Amazon Halo Review: The Fitness Gadget We Don’t Deserve or Need


I decided to record consistent body fat measurements for myself and a friend using the Halo, a Fitbit bathroom scale and a highly rated skin caliper. In November and December, I took early-morning measurements with the Halo and bathroom scale; my wife pinched my skin folds in four areas with the caliper. I measured my test subject’s body fat once with each device.

Our results were remarkably similar for two men with very different body compositions:

  • The Amazon product estimated that my friend, a 6-foot-3 man weighing 198 pounds, had 24 percent body fat, the Fitbit scale read 19 percent, and the skin-fold measurements added up to 20 percent.

  • For myself — 5-foot-6 and about 140 pounds — the Halo said in November that I had 25 percent body fat, the Fitbit scale said 19 percent, and the skin-fold measurements added up to 20 percent. In December, the Halo said I had 26 percent body fat (alas, I had more Thanksgiving leftovers than usual), the Fitbit scale said 20 percent, and the skin-fold measurements added up to 21 percent.

Dr. Cheskin speculated that the Halo might have an overestimating bias in its algorithm because underestimating body fat for an obese person would be more problematic.

Dr. Maulik Majmudar, Amazon’s medical officer, who worked on the Halo, said people should expect the device’s results to be different because the method was more accurate than body fat scales and calipers.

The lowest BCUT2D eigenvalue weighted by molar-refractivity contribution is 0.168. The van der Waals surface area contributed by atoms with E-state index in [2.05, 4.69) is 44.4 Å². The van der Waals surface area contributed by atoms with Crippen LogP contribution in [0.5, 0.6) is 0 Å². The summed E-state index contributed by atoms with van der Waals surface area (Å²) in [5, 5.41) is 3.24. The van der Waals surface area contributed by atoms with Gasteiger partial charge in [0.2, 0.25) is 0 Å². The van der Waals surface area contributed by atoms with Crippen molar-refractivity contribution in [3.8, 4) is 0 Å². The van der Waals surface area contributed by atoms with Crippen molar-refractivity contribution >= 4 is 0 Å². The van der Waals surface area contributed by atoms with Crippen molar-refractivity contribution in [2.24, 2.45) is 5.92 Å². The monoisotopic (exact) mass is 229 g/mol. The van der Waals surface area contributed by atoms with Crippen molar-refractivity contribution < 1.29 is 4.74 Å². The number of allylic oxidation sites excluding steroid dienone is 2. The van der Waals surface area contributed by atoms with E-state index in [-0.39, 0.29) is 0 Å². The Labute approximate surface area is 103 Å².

Amazon developed its body-measuring algorithm from a sample set of tens of thousands of images of people’s bodies from across a wide range of demographics, he said. Amazon then did internal tests measuring people’s body fat using the Halo scanner, smart bathroom scales and DEXA, a technique that uses X-rays to scan for bone density, which studies have found to be a reliable measure for body fat. It found that the Halo method was twice as accurate as bathroom scales.

Still, Dr. Cheskin was unconvinced by Amazon’s accuracy claims. He said a valid study would involve a clinical trial measuring body fat of many human subjects with each method — the Halo, DEXA, bioelectrical impedance scales and calipers — and comparing the results side by side.

Accurate or not, the most disappointing part of Amazon’s body fat analysis was that it lacked important context. Even though the app asked for my ethnicity, age and sex, it said my 25 percent body fat level was too high and well outside the “Healthy” zone (roughly 12 to 18 percent). It also said healthy results were associated with longer life and lower risks of heart disease.

Dr. Cheskin offered a more nuanced analysis. Body fat levels may have different health implications depending on your age, ethnicity, sex, cholesterol levels and family history. Waist circumference matters, too, because severe abdominal fat can be associated with health problems.



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